Angel investors can be a great option for entrepreneurs looking to raise money. Angel investors are often willing to give capital to risky businesses that other lenders wouldn’t touch with a ten foot pole. They also may be willing to lend at more reasonable rates and don’t charge the same fee. Unfortunately, angel investors come with certain terms and risks that may not be appealing to many entrepreneurs.
Despite their name, angel investors do not exist to protect entrepreneurs or guarantee their success. They are in business to make money just like anyone else.
One problem with angel investors is that they tend to be one-time investors. Angel investors know that the vast majority of the businesses they invest in are going to fail. They would rather spread their money out, knowing the few businesses that succeed will make up for the ones that went bankrupt. They want to balance their portfolios and will rarely put more money into a company. This is especially true for companies that are losing money.
Another concern with angel investors is that they are looking for equity financing. This isn’t necessarily a bad thing in and of itself. Everything comes down to the goals and priorities of the entrepreneur. Many entrepreneurs have a hard time accepting that angel investors are going to take a substantial chunk of their company. Before you accept an angel investor, you have to decide whether or not you want to give up a share of your company like that.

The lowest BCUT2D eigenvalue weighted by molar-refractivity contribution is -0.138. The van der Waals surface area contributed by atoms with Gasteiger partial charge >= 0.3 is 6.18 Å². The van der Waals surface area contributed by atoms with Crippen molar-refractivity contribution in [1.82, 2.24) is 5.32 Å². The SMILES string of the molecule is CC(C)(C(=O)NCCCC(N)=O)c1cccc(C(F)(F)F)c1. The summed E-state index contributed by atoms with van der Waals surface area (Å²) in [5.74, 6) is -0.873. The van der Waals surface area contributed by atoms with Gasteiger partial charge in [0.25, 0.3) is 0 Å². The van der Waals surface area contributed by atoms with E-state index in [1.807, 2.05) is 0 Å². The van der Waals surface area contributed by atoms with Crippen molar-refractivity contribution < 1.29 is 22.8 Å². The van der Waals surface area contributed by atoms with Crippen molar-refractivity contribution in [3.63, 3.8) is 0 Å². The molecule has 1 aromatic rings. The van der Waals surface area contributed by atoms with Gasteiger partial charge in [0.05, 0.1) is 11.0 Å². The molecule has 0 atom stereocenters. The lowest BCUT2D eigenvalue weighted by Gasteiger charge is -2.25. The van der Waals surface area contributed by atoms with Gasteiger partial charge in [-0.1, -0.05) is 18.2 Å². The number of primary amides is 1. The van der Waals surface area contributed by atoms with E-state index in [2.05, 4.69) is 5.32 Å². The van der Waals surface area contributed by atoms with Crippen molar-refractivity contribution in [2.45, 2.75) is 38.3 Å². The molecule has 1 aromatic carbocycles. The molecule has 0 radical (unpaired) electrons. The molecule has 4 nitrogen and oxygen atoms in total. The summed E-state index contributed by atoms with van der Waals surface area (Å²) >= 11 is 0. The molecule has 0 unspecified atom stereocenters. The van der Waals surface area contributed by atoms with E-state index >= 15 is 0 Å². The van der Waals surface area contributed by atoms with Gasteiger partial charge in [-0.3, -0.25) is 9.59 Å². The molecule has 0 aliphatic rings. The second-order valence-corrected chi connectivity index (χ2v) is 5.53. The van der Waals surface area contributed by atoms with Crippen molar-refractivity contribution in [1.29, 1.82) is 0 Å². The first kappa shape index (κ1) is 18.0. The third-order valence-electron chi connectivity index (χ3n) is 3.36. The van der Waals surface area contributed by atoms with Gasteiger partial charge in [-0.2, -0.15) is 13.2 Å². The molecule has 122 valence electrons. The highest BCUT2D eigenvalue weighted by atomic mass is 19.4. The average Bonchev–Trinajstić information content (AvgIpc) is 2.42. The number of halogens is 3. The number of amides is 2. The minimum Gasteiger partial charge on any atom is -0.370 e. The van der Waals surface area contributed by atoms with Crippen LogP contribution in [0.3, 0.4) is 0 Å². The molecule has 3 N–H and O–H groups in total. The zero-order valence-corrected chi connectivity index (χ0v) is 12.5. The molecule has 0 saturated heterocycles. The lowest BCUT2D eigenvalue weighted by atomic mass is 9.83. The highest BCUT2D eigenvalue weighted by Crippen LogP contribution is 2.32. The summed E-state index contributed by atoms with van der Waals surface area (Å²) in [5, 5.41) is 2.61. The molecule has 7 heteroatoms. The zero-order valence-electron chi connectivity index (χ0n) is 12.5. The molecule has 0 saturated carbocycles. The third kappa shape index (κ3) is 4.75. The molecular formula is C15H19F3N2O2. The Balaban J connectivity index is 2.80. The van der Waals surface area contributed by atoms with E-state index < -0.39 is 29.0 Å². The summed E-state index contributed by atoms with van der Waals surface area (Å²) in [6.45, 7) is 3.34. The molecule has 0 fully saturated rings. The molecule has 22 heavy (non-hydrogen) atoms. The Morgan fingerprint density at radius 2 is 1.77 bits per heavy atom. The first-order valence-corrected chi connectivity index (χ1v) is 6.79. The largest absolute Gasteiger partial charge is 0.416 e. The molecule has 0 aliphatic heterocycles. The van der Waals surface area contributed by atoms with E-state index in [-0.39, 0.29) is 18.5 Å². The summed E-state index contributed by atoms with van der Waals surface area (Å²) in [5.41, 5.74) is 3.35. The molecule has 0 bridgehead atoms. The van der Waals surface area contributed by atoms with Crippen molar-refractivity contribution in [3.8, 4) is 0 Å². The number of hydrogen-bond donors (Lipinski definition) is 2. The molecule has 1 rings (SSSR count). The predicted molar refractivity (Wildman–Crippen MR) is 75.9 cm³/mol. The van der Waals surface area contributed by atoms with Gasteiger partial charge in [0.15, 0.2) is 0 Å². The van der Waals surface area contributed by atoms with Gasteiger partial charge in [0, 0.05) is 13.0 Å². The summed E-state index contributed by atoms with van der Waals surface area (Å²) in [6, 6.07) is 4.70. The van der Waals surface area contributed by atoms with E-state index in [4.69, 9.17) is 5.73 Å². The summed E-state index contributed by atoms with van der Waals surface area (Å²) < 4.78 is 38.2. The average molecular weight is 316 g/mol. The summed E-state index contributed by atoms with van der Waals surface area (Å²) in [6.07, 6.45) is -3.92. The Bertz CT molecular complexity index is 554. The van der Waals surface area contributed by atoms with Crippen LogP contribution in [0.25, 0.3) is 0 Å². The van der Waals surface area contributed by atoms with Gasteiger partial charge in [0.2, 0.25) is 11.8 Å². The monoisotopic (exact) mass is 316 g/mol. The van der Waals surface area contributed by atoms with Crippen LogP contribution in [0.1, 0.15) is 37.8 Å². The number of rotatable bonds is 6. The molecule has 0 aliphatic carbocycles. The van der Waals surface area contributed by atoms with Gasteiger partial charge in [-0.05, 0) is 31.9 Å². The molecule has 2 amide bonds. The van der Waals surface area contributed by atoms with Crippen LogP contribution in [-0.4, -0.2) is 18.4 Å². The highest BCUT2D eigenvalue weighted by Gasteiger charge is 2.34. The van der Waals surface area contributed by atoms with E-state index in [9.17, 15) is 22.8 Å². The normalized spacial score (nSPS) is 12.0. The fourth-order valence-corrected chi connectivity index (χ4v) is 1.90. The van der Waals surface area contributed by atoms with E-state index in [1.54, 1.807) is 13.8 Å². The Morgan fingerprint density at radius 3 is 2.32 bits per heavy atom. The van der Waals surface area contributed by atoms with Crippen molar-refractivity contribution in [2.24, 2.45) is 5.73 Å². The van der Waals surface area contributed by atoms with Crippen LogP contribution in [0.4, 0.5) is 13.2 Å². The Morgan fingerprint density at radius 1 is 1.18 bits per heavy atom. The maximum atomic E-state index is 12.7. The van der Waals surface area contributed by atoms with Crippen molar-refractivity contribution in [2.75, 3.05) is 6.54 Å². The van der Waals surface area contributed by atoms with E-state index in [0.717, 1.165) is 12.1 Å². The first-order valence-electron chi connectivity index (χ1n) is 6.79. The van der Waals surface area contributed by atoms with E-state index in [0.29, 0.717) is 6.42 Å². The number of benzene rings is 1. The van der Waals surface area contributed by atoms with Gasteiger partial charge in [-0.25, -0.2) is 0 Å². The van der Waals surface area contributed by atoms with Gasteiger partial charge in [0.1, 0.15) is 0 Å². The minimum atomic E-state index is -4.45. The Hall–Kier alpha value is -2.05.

The success rate of investors seeking angel investments also is fairly low. Much of this is attributed to the way entrepreneurs perceive the capital they receive from an angel investment. When entrepreneurs receive large lump sums of money, they are more likely to spend it frivolously. Entrepreneurs who seek microfinancing may end up being more successful because they need to learn to spend their money much more carefully.
Finally, entrepreneurs need to think about the impact angels are going to have if they run a significant part of the company. Angels may be passively or actively involved. Either way, they are going to demand results and have some influence in any company they invest in. They may require entrepreneurs to give up some of their visions. As an entrepreneur, you know your market and what it takes for your company to succeed better than any angel investor. If you aren’t comfortable with the direction an angel wants to take your company, then you might not want to invest with them.
Before you consider using an angel investor, you need to be aware of the risks. Angel investors may be ideal for many entrepreneurs, but you may be better off pursuing alternative sources of funding.
Kalen Smith is a personal finance blogger for www.MoneyFile.net a personal finance website in the saving and financial advice sector.